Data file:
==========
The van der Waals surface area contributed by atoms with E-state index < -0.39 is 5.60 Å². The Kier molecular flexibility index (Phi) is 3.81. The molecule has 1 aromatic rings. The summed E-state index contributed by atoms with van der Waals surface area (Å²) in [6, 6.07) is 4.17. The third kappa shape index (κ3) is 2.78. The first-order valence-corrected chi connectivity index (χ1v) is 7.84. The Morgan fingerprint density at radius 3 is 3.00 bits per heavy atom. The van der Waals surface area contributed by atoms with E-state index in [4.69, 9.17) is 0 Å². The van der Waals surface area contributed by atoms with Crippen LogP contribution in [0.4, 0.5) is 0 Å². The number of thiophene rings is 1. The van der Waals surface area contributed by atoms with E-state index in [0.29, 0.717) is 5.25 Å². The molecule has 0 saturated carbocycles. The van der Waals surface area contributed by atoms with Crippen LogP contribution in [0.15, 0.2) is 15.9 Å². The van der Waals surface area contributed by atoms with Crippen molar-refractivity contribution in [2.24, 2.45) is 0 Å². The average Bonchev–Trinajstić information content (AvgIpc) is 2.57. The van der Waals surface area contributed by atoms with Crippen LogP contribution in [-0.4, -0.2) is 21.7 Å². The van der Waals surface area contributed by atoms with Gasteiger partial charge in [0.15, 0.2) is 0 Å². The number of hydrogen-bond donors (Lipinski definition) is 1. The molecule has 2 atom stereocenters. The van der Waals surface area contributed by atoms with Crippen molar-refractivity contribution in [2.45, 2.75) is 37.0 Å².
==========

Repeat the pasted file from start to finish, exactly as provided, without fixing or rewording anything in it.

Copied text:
The van der Waals surface area contributed by atoms with E-state index < -0.39 is 5.60 Å². The Kier molecular flexibility index (Phi) is 3.81. The molecule has 1 aromatic rings. The summed E-state index contributed by atoms with van der Waals surface area (Å²) in [6, 6.07) is 4.17. The third kappa shape index (κ3) is 2.78. The first-order valence-corrected chi connectivity index (χ1v) is 7.84. The Morgan fingerprint density at radius 3 is 3.00 bits per heavy atom. The van der Waals surface area contributed by atoms with E-state index in [4.69, 9.17) is 0 Å². The van der Waals surface area contributed by atoms with Crippen LogP contribution in [0.4, 0.5) is 0 Å². The number of thiophene rings is 1. The van der Waals surface area contributed by atoms with E-state index in [0.29, 0.717) is 5.25 Å². The molecule has 0 saturated carbocycles. The van der Waals surface area contributed by atoms with Crippen LogP contribution in [0.15, 0.2) is 15.9 Å². The van der Waals surface area contributed by atoms with Crippen molar-refractivity contribution in [2.24, 2.45) is 0 Å². The average Bonchev–Trinajstić information content (AvgIpc) is 2.57. The van der Waals surface area contributed by atoms with Crippen LogP contribution in [-0.4, -0.2) is 21.7 Å². The van der Waals surface area contributed by atoms with Gasteiger partial charge in [0.15, 0.2) is 0 Å². The number of hydrogen-bond donors (Lipinski definition) is 1. The molecule has 2 atom stereocenters. The van der Waals surface area contributed by atoms with Crippen molar-refractivity contribution in [2.45, 2.75) is 37.0 Å².